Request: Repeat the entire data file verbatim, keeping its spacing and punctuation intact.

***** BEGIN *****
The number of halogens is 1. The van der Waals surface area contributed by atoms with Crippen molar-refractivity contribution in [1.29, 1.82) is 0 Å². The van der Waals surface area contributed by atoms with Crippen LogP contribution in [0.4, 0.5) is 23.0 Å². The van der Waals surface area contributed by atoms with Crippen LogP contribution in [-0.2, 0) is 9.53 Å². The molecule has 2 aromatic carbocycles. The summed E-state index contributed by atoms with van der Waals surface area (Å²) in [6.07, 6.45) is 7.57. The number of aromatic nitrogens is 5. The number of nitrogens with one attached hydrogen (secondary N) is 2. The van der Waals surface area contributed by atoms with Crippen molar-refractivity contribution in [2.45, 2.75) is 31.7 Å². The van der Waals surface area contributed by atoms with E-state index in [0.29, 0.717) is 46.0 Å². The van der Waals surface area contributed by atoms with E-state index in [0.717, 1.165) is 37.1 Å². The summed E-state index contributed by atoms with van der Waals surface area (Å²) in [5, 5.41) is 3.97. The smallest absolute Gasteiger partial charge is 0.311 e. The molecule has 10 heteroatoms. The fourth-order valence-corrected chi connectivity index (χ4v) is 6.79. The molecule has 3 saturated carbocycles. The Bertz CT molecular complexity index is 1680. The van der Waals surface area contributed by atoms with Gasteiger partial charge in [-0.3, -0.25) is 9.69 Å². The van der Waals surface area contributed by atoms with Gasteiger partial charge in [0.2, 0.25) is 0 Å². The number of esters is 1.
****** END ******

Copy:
The number of halogens is 1. The van der Waals surface area contributed by atoms with Crippen molar-refractivity contribution in [1.29, 1.82) is 0 Å². The van der Waals surface area contributed by atoms with Crippen LogP contribution in [0.4, 0.5) is 23.0 Å². The van der Waals surface area contributed by atoms with Crippen LogP contribution in [-0.2, 0) is 9.53 Å². The molecule has 2 aromatic carbocycles. The summed E-state index contributed by atoms with van der Waals surface area (Å²) in [6.07, 6.45) is 7.57. The number of aromatic nitrogens is 5. The number of nitrogens with one attached hydrogen (secondary N) is 2. The van der Waals surface area contributed by atoms with Crippen molar-refractivity contribution in [2.45, 2.75) is 31.7 Å². The van der Waals surface area contributed by atoms with E-state index in [0.29, 0.717) is 46.0 Å². The van der Waals surface area contributed by atoms with E-state index in [0.717, 1.165) is 37.1 Å². The summed E-state index contributed by atoms with van der Waals surface area (Å²) in [5, 5.41) is 3.97. The smallest absolute Gasteiger partial charge is 0.311 e. The molecule has 10 heteroatoms. The fourth-order valence-corrected chi connectivity index (χ4v) is 6.79. The molecule has 3 saturated carbocycles. The Bertz CT molecular complexity index is 1680. The van der Waals surface area contributed by atoms with Gasteiger partial charge in [-0.3, -0.25) is 9.69 Å². The van der Waals surface area contributed by atoms with Gasteiger partial charge in [0.2, 0.25) is 0 Å². The number of esters is 1.